Social and Emotional History of Syphilis in the Early Modern Period
Funded by: Leverhulme Trust
Main contact: Mona O'Brien
The remarkable collection of books and pamphlets on syphilis from their earliest appearances in 1495 to 1820, held in the University of Glasgow’s Special Collections and recently made more accessible through an analytical catalogue will support an investigation into understanding the medical, social, and emotional history of the disease over three-hundred years. This history crosses major medical and intellectual divides - Renaissance humanism, the Reformation, the Counter Reformation, the ‘decline of magic’, the Enlightenment, and the surgical and epidemiological breakthroughs of the late eighteenth century. The current historiography suggests that progress in medicine from the seventeenth-century scientific revolution to the late nineteenth-century ‘laboratory revolution’ made this and other pandemic diseases progressively more comprehensible and thus less prone to placing blame on outsiders and persecuting the victims of disease. But syphilis’ cultural toxicity spread in the opposite direction. From the late sixteenth century to the nineteenth century and beyond, women became increasingly the targets of blame and the syphilitic of both sexes were punished for acquiring this sexually transmitted disease. Glasgow’s collection of 246 pamphlets on syphilis will serve as the gateway to explore the emotional life of this disease in broader contexts including that of other pandemic diseases in early modern Europe and the New World.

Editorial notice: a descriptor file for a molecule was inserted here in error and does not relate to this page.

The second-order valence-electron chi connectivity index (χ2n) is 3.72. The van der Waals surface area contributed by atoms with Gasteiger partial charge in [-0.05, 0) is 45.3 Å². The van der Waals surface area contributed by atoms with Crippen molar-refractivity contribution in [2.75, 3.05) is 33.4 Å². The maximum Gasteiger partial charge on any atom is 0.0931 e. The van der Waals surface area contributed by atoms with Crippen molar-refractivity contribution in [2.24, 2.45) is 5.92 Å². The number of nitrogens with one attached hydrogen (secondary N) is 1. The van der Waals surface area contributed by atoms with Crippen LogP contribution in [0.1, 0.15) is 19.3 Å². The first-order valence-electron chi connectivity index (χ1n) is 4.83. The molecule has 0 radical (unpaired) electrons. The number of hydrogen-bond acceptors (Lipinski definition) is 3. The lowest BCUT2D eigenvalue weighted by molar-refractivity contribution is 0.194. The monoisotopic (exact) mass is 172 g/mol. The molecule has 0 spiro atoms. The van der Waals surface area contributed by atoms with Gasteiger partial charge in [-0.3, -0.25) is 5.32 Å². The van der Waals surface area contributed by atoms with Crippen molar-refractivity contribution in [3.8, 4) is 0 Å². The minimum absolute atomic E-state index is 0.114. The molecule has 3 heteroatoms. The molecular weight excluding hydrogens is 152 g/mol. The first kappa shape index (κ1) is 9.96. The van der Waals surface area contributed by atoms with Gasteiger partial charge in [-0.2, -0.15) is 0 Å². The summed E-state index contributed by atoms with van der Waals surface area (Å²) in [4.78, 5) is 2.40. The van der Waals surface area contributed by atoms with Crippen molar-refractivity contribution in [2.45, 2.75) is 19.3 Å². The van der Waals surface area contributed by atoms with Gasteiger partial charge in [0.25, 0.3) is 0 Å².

Image Credit: University of Glasgow Library, Special Collections.